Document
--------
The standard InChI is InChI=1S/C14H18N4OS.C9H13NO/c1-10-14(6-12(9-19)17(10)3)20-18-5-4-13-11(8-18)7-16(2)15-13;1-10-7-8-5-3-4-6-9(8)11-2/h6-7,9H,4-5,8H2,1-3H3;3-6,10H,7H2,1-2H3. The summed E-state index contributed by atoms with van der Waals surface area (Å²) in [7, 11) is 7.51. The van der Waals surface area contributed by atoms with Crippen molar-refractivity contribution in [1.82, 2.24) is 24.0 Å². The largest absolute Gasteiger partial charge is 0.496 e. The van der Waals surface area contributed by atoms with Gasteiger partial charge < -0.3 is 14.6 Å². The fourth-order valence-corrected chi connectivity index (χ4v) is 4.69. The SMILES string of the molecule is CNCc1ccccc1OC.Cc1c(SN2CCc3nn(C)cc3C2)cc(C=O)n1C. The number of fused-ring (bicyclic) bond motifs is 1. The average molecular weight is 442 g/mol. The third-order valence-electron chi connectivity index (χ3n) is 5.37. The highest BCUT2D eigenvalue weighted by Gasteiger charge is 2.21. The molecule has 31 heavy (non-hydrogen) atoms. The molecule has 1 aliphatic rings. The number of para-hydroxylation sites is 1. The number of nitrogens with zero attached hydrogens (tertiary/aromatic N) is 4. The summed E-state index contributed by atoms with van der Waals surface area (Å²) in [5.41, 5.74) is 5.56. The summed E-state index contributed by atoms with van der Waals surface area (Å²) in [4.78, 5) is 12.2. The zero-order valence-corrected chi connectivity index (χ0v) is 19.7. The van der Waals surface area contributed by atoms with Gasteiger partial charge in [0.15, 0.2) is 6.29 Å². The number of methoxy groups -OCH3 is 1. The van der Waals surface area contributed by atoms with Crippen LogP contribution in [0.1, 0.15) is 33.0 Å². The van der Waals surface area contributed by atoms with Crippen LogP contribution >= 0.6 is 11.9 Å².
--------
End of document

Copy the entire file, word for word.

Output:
The standard InChI is InChI=1S/C14H18N4OS.C9H13NO/c1-10-14(6-12(9-19)17(10)3)20-18-5-4-13-11(8-18)7-16(2)15-13;1-10-7-8-5-3-4-6-9(8)11-2/h6-7,9H,4-5,8H2,1-3H3;3-6,10H,7H2,1-2H3. The summed E-state index contributed by atoms with van der Waals surface area (Å²) in [7, 11) is 7.51. The van der Waals surface area contributed by atoms with Crippen molar-refractivity contribution in [1.82, 2.24) is 24.0 Å². The largest absolute Gasteiger partial charge is 0.496 e. The van der Waals surface area contributed by atoms with Gasteiger partial charge < -0.3 is 14.6 Å². The fourth-order valence-corrected chi connectivity index (χ4v) is 4.69. The SMILES string of the molecule is CNCc1ccccc1OC.Cc1c(SN2CCc3nn(C)cc3C2)cc(C=O)n1C. The number of fused-ring (bicyclic) bond motifs is 1. The average molecular weight is 442 g/mol. The third-order valence-electron chi connectivity index (χ3n) is 5.37. The highest BCUT2D eigenvalue weighted by Gasteiger charge is 2.21. The molecule has 31 heavy (non-hydrogen) atoms. The molecule has 1 aliphatic rings. The number of para-hydroxylation sites is 1. The number of nitrogens with zero attached hydrogens (tertiary/aromatic N) is 4. The summed E-state index contributed by atoms with van der Waals surface area (Å²) in [5.41, 5.74) is 5.56. The summed E-state index contributed by atoms with van der Waals surface area (Å²) in [4.78, 5) is 12.2. The zero-order valence-corrected chi connectivity index (χ0v) is 19.7. The van der Waals surface area contributed by atoms with Gasteiger partial charge in [0.15, 0.2) is 6.29 Å². The number of methoxy groups -OCH3 is 1. The van der Waals surface area contributed by atoms with Crippen LogP contribution in [0.1, 0.15) is 33.0 Å². The van der Waals surface area contributed by atoms with Crippen LogP contribution >= 0.6 is 11.9 Å².